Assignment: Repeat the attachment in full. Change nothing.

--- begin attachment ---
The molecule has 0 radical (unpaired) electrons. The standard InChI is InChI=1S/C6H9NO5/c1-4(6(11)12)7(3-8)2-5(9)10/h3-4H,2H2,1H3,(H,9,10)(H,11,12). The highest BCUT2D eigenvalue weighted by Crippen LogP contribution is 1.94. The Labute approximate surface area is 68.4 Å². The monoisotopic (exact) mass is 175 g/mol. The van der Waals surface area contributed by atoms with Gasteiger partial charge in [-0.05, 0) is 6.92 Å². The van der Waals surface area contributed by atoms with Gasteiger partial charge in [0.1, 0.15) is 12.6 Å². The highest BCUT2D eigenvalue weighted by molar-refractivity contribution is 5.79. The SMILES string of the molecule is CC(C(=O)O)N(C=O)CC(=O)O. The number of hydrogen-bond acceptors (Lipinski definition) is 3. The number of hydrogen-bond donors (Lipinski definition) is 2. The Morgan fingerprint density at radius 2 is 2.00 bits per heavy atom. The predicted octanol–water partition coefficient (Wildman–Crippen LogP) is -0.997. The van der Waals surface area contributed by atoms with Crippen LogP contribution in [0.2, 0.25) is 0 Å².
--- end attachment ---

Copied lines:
The molecule has 0 radical (unpaired) electrons. The standard InChI is InChI=1S/C6H9NO5/c1-4(6(11)12)7(3-8)2-5(9)10/h3-4H,2H2,1H3,(H,9,10)(H,11,12). The highest BCUT2D eigenvalue weighted by Crippen LogP contribution is 1.94. The Labute approximate surface area is 68.4 Å². The monoisotopic (exact) mass is 175 g/mol. The van der Waals surface area contributed by atoms with Gasteiger partial charge in [-0.05, 0) is 6.92 Å². The van der Waals surface area contributed by atoms with Gasteiger partial charge in [0.1, 0.15) is 12.6 Å². The highest BCUT2D eigenvalue weighted by molar-refractivity contribution is 5.79. The SMILES string of the molecule is CC(C(=O)O)N(C=O)CC(=O)O. The number of hydrogen-bond acceptors (Lipinski definition) is 3. The number of hydrogen-bond donors (Lipinski definition) is 2. The Morgan fingerprint density at radius 2 is 2.00 bits per heavy atom. The predicted octanol–water partition coefficient (Wildman–Crippen LogP) is -0.997. The van der Waals surface area contributed by atoms with Crippen LogP contribution in [0.2, 0.25) is 0 Å².